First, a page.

Is Chris Paul The Best In The Business?


Chris Paul has long been considered as the NBA’s top point guard. A stellar passer, great shooter, and a basketball I.Q. that runs off the charts are all major parts of his game. This season, however, Paul has been somewhat overshadowed by the likes of Stephen Curry and Russell Westbrook in a league ripe with point guard talent.

Wednesday night, the Los Angeles Clippers defeated the Oklahoma City Thunder 120-108. Paul finished with 33 points and nine assists, while Westbrook posted 24 points, seven rebounds, and nine assists. Considering the fact that Westbrook has been on an unbelievable tear lately, these numbers, while great, were somewhat of a downgrade to what he’d been doing prior. Paul, who is also a phenomenal defender, forced Westbrook into some bad shots, of which he loves taking.

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While Paul has been overlooked this season, he continues to produce at a superstar level, as shown in Wednesday’s game. After his team’s hard-fought win over the Thunder, the question arises: Is Chris Paul still the league’s premier point guard?

If stats are to answer this question, the answer would likely be no, but everyone knows that stats are only part of the equation when evaluating a player’s talent, and impact on a game. Though Paul continues to lead the league in assists (as he does almost every year) some would consider the league-leading 27.3 points per game of Westbrook, or the out-of-this-world shooting of Stephen Curry, to be more valuable.

Those people should be referred to defensive game-film of Chris Paul.

While he doesn’t lead the league in steals like he so frequently does (advantage: Curry) he is still a tenacious defender, willing to do whatever it takes to will his team to a defensive stop. Stephen Curry is a much improved defender — not only improved, but elite. No disputing that, though at times, he doesn’t seem to be quite as committed to defense as Paul does.

Effort is a major factor defensively for any player, or team, and Curry doesn’t always seem to put enough forth. Just ask the Denver Nuggets about effort. They’d love to talk about it. As for Westbrook, he’s a freak athletically, and that helps on defense, but he’s not an elite back-court defender.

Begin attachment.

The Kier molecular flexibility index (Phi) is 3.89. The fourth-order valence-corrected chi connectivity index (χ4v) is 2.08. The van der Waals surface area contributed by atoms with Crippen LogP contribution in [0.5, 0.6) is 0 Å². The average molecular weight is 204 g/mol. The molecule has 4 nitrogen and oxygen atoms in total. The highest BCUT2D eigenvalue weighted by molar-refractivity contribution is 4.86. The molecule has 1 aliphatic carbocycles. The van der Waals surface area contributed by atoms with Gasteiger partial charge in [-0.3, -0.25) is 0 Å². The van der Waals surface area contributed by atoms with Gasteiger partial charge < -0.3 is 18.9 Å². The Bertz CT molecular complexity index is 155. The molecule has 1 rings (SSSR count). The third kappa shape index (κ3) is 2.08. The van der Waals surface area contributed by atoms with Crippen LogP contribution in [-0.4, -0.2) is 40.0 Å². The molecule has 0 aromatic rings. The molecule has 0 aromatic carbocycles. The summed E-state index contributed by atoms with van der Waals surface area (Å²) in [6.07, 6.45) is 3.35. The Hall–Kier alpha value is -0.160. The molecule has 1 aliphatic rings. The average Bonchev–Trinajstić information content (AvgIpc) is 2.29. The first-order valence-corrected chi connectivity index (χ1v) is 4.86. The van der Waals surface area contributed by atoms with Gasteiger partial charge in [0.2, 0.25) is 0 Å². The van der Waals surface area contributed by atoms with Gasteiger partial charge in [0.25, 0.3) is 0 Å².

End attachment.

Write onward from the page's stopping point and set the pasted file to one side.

Not yet anyway.

As far as passing, which is the lifeblood of the point guard position, there are many great passers in the league, and they all do it differently. Chris Paul prefers to set his offense, initiate his team’s off-ball movement, then outsmart the defense by placing the ball right where they don’t expect it.

Paul is the king of his own castle

And if that doesn’t work, he can always just throw an alley-oop to DeAndre Jordan.

Westbrook, as well as the much-improved John Wall get their assists primarily from beating their defender off the dribble, collapsing the defense, and kicking out to shooters, or handing it off to a waiting big-man to finish the possession. Stephen Curry likes to get his assists on the perimeter, finding ways to get the stable of excellent shooters that Golden State possesses open for a clean look.

Scoring has become a crucial facet of the point guard game in today’s NBA…unless you’re Rajon Rondo, you need to be able to score consistently to fit today’s point guard mold. Paul, Curry, and Westbrook are all very capable scorers, though it’s hard not to give Westbrook the advantage in this category, though Curry’s top-notch shooting would beg to differ, the aforementioned league-leading scoring of Russell Westbrook has been sensational, and a pleasure to watch this season.

While Paul can get to the rim, as well as shoot from anywhere on the court, his preference to pass rather than score on most nights is likely what brings his scoring numbers down.

The question of who the best point-guard is has no simple answer, though Chris Paul shouldn’t be forgotten in the sea of marquee point guards that exist in today’s NBA.